In 1884, Thomas Pease died leaving Edward a legacy of £3,000. This gave Pease the opportunity to give up working on the Stock Exchange and to devote his energies to the socialist cause. Pease also had a desire the become a working man and in 1886 he moved to Newcastle where he found work as a cabinet-maker in a co-operative furniture company. Pease formed a branch of the National Labour Federation and hoped to convert the working class in the area to socialism. However, disillusioned by the workers lack of interest in this new philosophy, Pease returned to London.
Edward Pease travelled to America with Sidney Webb in 1888. Pease considered settling in the country but realising that workers were no more interested in socialism than those at home, returned to England. Soon afterwards he married Marjory Davidson, a young Scottish schoolteacher.
The success of Fabian Essays in Socialism (1889) convinced the Fabian Society that they needed a full-time employee. In 1890 Pease was appointed as Secretary of the Society. His duties included keeping the minutes at meetings, dealing with the correspondence, arranging lecture schedules, managing the Fabian Information Bureau, circulating book-boxes and editing and contributing to the Fabian News. Pease was the author of ten pamphlets published by the Fabian Society. This included The History of the Fabian Society (1916).
In 1894 Henry Hutchinson, a wealthy solicitor from Derby, left the Fabian Society £10,000. Hutchinson left instructions that the money should be used for "propaganda and socialism". Hutchinson selected Pease, Sidney Webb and Beatrice Webb as trustees of the fund, and together they decided the money should be used to develop a new university in London. The London School of Economics (LSE) was founded in 1895. As Sidney Webb pointed out, the intention of the institution was to "teach political economy on more modern and more socialist lines than those on which it had been taught hitherto, and to serve at the same time as a school of higher commercial education".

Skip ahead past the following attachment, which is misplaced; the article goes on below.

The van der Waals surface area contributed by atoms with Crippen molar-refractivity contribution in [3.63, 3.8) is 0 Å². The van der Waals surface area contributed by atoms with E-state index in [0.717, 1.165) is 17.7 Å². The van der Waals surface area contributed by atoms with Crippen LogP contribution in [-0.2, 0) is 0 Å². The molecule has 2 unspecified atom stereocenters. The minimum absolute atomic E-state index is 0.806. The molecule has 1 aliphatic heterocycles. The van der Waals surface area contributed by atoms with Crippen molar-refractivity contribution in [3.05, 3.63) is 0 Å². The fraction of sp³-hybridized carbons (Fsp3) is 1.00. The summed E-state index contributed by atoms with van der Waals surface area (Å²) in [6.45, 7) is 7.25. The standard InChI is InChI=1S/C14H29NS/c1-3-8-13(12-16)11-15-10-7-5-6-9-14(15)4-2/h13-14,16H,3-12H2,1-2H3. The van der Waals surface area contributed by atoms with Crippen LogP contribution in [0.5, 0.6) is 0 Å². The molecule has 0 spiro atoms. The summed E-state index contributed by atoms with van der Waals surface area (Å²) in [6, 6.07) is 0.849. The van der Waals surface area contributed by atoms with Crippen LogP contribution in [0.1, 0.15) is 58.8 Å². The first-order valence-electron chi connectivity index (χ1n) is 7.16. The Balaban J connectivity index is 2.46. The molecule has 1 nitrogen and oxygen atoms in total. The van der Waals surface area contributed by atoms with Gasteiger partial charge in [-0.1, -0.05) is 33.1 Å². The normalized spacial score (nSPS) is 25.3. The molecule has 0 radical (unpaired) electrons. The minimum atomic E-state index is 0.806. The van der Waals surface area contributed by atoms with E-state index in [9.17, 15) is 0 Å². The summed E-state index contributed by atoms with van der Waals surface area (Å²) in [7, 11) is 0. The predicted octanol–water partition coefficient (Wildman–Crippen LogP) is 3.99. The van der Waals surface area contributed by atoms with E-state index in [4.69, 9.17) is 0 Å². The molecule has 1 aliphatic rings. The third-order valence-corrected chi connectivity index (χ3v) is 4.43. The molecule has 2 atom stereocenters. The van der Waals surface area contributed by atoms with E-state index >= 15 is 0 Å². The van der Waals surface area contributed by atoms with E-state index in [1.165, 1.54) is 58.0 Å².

Edward Pease was also a member of the Independent Labour Party and had close links with people such as Keir Hardie, Robert Smillie, George Bernard Shaw, Tom Mann, George Barnes, John Glasier, H. H. Champion, Ben Tillett, Philip Snowden, Edward Carpenter and Ramsay Macdonald.
On 27th February 1900, Pease represented the Fabian Society at the meeting of socialist and trade union groups at the Memorial Hall in Farringdon Street, London. After a debate the 129 delegates decided to pass Hardie's motion to establish "a distinct Labour group in Parliament, who shall have their own whips, and agree upon their policy, which must embrace a readiness to cooperate with any party which for the time being may be engaged in promoting legislation in the direct interests of labour." To make this possible the Conference established a Labour Representation Committee (LRC). This committee included two members from the Independent Labour Party, two from the Social Democratic Federation, one member of the Fabian Society, and seven trade unionists.
Some members of the Fabian Society had doubts about this and Pease personally paid the affiliation dues. Pease was elected to the executive of the Labour Representation Committee (named the Labour Party after 1906) and held the post for the next fourteen years.